So Obama's pimped us to every two bit thug and dictator in the world, made promises to half the Olympic committee, and they did not even kiss him. So much for improving America's standing in the world, Barry O.
Malkin's mocking the U.S. defeat; so is the Weekly Standard. Fox News, which launched an aggressive effort against Chicago's bid, will no doubt follow. (Update: the offices of the Weekly Standard, in its own words, "erupted" in "cheers" after the announcement.)

A year ago, a conservative Republican president told Chicago, "This country supports your bid, strongly." That was then, before the right decided their hatred for the president's hometown was more important than anything else.
Of course, it doesn't matter to these guys that Chicago's bid proposal was originally put together while George W. Bush was in the White House, and enjoyed Bush's full support. No, all that matters to the unpatriotic right wing is that Obama is president now. A setback for America is a setback for him, so that's good.

Imagine that... conservatives rooting for the United States of America to fail. Are they also hoping that the United States will fail to prevent another terrorist attack? They're certainly hoping we fail to achieve healthcare reform or greater environmental protection to attack the climate crisis.

At the Washington Monthly, Steve Benen adds:
Remember, in 2005, when New York was eliminated as a host city for the 2012 Olympics, and liberals everywhere giggled like children and mocked the Bush administration?

Oh wait, that didn't happen.
The right wing's glee over the Chicago bid - their happiness over a loss for our country - reminds us that they are for a faux kind of patriotism that is tied to their ideology. If their ideology is not shared by our democratically elected leaders, then love of country goes out the window. Radical conservatives are right wingers first and Americans second.

Pathetic, sure, but we've seen this attitude on display before.

For the rest of us, there's no reason to feel bitter about the lost bid. Sure, it's disappointing, but we don't need to dwell on it. The President's trip to Copenhagen was not a waste of time or a wasted effort.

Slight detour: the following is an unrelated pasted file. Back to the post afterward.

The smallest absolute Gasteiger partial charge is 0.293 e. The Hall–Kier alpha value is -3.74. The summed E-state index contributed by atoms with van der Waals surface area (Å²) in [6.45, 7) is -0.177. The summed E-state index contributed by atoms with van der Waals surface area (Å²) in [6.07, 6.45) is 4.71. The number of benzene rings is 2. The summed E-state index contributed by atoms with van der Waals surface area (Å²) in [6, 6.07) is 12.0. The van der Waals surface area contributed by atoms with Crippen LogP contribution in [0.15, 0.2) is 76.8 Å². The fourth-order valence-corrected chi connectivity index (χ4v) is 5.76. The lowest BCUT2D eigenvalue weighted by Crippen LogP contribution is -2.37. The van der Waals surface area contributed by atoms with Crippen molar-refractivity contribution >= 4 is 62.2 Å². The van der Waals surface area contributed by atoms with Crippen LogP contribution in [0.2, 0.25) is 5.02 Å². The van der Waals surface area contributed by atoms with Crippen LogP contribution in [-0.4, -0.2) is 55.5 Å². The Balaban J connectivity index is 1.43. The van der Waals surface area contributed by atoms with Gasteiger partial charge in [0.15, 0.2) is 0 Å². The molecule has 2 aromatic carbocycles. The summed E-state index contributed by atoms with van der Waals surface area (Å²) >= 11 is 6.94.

America has hosted The Olympics many times, most recently in Salt Lake City in 2002 (the Winter Games), and before that, Atlanta in 1996 (the Summer Games). The entire continent of South America, in contrast, has never hosted a single Games. As far as we at NPI are concerned, Chicago and the United States couldn't have lost, ultimately, to a more deserving city (Rio de Janeiro) and a more deserving country (Brazil).

It's only fair that South America - the world's fourth biggest continent with the fifth largest population - gets a turn.

That is the great thing about the Olympic Games... that they travel around the world. It wouldn't be the global athletic competition it is if it was held in the United States every time, or even every other time.

There's no reason the Games can't come to Chicago in say, 2020. By then it will have been about a quarter of a century since the United States hosted a Summer Games. Chicago should submit another bid for the next go-around. It won't have the support of radical conservatives if President Obama is still our chief executive, but really... who cares what those fake patriots think?

The more people know about the ways they're tracked online, the less they like it

Technology confronts society with new questions. Big questions.
  • How do I manage my time?
  • How do I stay involved with what/who I care about?
  • What do I pay attention to?
The Internet has thrust another big question into the forefront, one that is as important to our daily lives as it is to the principles of our democracy: how do I maintain my privacy?

The more people know about the ways in which they're being tracked online, the less they like it. Advertisers, media companies, and proprietors of ecommerce portals argue that the more they know about you, your interests, and your behavior, the more vibrant and rewarding your user experience will be.

Amazon is a prime example. They know what products you buy from their site, what products you browse through, the products you review, the products you own, etc. As a result, they can declare with empirical clarity that people who buy Jay-Z's latest album also frequently buy albums by Drake and Kid Cudi. To them, reduced privacy is the price you pay for accurate recommendations. The same is true of businesses like Netflix (recommending DVD rentals) and Google (showing ads based on your search terms and sites you've visited in the past).

This argument has some validity, but it falls short in its quest to reduce privacy to an afterthought in the minds of citizens and consumers. A lack of transparency leads to an excess of suspicion, and this is more true in advertising and business than anywhere. Just as those who are willing to give up freedom for "security" deserve neither, those who would sacrifice privacy for marginally improved ads should value their attention more.